Mascara and Santi blend live interview with Don and others who knew the couple, with Isherwood's video footage and readings from his diaries, as well as recreations of some key points in their lives. They shape out of this unconventional, decidedly non-traditional relationship a romance for the ages, with grace, style, and a passionate heart. 5 cats
I was intrigued to see this documentary focusing on the lives of teens today that has been the subject of much praise and controversy on the festival circuit. Burstein spent a year immersed in an Indiana community, seeking out and spending time with a group of teenagers that embody the well-known archetypes (or perhaps that should read stereotypes) made popular by the film THE BREAKFAST CLUB. Unfortunately, AMERICAN TEEN just didn't work for me, and the more people I talk to, I've been finding that it either clicks with people, or it doesn't, but even the people who love it can see the artifice and manipulation that turned me off of the film.
I'm not against staged scenes, recreations, or scripted sequences in documentaries. They can certainly enhance a non-fiction film and make it more entertaining. The problem with AMERICAN TEEN is that the film isn't really honest with its audiences. As thing progress, it becomes increasingly obvious that some of the scenes are staged, and eventually you begin to believe that the teens being depicted in the film might actually be characters, or 'actors' representing archetypes, rather than kids being represented in a documentary. Burstein has sought out (or created) such blatant stereotypes in order to fulfill a publicity department's dream and tapping into the early-80's John Hughes zeitgeist that I was instantly reminded of James Frey and his fictionalized memoir. To further this feeling the storylines in AMERICAN TEEN follow such startlingly scripted paths that you'd think a team of Hollywood screenwriters were coaching the action.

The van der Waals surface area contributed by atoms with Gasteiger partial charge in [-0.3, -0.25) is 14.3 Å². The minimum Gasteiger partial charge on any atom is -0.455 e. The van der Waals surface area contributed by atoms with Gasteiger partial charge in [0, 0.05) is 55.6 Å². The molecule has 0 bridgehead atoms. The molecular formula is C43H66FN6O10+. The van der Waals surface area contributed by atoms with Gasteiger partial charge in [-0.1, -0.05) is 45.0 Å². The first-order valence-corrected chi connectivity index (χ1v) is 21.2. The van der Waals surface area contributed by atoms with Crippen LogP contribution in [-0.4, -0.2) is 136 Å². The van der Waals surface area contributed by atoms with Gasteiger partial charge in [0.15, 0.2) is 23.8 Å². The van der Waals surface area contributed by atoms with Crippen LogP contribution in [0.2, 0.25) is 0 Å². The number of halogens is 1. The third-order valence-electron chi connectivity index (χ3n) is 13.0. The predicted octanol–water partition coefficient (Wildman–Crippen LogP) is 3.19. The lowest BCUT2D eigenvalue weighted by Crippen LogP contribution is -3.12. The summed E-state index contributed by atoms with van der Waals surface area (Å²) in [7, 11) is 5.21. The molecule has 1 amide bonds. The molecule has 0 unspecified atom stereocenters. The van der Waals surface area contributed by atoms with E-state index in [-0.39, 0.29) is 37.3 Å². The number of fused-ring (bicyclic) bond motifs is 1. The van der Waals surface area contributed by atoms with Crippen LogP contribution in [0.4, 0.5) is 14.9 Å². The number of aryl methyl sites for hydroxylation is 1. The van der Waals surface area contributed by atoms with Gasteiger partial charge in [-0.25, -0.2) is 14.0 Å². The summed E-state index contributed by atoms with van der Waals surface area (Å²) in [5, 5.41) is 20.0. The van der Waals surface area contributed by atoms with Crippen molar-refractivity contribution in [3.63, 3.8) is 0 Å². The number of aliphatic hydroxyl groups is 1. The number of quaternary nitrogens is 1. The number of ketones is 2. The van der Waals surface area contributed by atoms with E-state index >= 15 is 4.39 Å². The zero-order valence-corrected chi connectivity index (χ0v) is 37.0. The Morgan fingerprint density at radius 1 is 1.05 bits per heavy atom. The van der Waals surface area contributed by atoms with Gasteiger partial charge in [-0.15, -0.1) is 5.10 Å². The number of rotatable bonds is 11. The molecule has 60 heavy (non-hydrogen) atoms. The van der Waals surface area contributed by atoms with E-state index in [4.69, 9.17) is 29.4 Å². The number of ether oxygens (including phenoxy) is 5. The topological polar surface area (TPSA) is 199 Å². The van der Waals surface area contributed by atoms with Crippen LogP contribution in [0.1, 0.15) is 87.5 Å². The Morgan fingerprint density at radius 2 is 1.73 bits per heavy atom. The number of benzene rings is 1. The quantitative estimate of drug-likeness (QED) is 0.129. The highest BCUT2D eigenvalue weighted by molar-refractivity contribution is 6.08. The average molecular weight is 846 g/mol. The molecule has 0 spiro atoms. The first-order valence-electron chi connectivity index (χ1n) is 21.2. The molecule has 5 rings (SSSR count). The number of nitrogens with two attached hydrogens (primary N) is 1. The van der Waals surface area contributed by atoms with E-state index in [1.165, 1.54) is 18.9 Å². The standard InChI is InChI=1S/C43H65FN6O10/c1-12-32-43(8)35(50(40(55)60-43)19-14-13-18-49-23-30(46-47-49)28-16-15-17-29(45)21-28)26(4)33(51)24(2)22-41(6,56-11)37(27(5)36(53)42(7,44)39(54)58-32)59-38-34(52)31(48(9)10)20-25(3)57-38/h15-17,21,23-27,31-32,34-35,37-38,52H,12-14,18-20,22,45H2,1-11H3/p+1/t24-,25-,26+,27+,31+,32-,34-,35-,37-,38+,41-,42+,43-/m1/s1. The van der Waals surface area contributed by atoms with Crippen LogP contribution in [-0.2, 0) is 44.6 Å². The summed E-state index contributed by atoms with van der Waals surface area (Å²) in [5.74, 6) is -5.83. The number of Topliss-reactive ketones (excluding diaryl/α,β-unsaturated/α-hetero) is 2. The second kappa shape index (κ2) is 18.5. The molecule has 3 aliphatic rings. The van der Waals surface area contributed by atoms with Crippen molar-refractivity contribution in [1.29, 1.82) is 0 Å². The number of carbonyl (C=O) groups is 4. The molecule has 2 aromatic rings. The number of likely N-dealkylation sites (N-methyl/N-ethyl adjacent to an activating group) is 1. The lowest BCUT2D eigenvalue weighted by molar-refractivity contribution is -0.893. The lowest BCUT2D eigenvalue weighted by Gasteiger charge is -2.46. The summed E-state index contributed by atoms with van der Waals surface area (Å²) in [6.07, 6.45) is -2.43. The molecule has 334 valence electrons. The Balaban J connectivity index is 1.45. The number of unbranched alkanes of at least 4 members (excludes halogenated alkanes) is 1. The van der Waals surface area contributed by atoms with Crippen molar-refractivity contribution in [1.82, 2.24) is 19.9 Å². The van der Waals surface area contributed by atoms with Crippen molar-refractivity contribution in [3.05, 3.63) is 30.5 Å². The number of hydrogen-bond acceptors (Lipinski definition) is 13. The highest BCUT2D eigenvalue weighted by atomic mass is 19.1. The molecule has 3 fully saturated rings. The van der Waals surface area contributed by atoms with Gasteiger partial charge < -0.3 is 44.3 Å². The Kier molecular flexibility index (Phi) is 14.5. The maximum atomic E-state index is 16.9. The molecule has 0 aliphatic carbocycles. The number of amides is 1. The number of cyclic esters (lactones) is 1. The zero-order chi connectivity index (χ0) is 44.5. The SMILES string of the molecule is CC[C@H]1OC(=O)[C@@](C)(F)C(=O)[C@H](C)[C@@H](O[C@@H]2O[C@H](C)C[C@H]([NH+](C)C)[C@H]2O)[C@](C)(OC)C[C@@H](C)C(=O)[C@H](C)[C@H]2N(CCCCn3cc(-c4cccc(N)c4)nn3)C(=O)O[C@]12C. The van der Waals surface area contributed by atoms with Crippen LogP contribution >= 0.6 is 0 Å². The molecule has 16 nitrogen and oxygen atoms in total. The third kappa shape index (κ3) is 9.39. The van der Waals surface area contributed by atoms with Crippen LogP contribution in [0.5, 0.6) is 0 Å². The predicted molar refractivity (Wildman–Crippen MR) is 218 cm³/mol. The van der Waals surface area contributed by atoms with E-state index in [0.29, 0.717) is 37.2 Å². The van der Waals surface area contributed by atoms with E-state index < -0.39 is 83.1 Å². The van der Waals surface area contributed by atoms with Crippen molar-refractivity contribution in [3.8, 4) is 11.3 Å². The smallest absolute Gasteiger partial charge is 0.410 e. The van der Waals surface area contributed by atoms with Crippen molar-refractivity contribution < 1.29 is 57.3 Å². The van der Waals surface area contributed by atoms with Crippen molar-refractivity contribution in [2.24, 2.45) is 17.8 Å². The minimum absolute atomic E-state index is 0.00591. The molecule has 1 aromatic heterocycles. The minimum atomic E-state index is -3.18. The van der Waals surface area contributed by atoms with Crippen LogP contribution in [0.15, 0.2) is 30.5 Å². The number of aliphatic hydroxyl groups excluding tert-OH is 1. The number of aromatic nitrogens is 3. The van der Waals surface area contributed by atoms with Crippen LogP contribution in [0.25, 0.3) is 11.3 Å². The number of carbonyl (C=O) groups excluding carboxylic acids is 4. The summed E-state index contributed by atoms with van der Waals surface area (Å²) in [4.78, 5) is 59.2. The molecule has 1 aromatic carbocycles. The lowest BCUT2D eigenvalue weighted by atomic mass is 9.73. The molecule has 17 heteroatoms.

Those people who I've spoken two who enjoyed the film totally bought into the PRETTY IN PINK/THE BREAKFAST CLUB vibe that TEEN apes even while acknowledging the manipulation. While I was at first perplexed and disappointed as I watched AMERICAN TEEN, as time has passed I'm still perplexed but now somewhat annoyed. The film's marketing is trying to further underscore the character-like nature of the subjects, and the inauthenticity of the film has begun to grate on my nerves even more. 2 cats
I have been waiting for Lucia Small, director of MY FATHER, THE GENIUS, to make another film; curious to see what direction she would take after the intensely personal examination of her father's life and its affect on his family. I was not expecting THE AXE IN THE ATTIC, a road-trip across America with co-director Ed Pincus, in the aftermath of hurricane Katrina and the resulting diaspora that occurred, displacing scores of people whose homes were destroyed in the storm. What makes ATTIC different from other films or reports on Katrina's aftermath is the way the filmmakers insert themselves into the film, constantly questioning their roles and responsibilities while shooting the film; asking questions of themselves that viewers of documentary films often ask of the filmmakers without being able to get an answer.
Pincus and Small focus on approximately 50 people in the film, pared down from the hundreds they interviewed on their road trip. These stories, powerful and moving all, are intercut with images of the devastation, and scenes where the filmmakers debate the social responsibilities of the country and the individual, and how this disaster affected them each personally. ATTIC is an elegant work, and one that I would encourage everyone to see. It's wonderful to see Small continue her fine filmmaking career, and again, makes me eager to see what she will do next. 4 1/2 cats.
After the film, a group of us headed to Level at the Commons for a filmmaker reception. We were late arriving, and much of the crowd had thinned out, but a batch of Chlotrudis members, myself, Scot, Beth Curran, Beth Caldwell, Dan McCallum and his partner Jon, spent the next couple of hours with director Lucia Small and her associate producer Emma, Boston Phoenix film critic and Chlotrudis-pal Gerry Peary, and Central Productions CEO Mike Bowes. We even got a few clues as to what Lucia might be working on next!
The Independent Film Festival of Boston has announced its festival line-up for when it returns to the Somerville Theatre, the Brattle Theatre and the Coolidge Corner Theatre April 23 - 29, 2008. Opening the festival is TRANSSIBERIAN, the latest from director Brad Anderson (NEXT STOP, WONDERLAND; HAPPY ACCIDENTS) starring Woody Harrelson, Emily Mortimer, and Ben Kingsley. Anderson, his screenwriter Will Conroy and the cast will be in attendance at the opening night premiere. Closing the festivities on Tuesday, April 29 at the Coolidge Corner Theatre will be Werner Herzog's environmental documentary ENCOUNTERS AT THE END OF THE WORLD.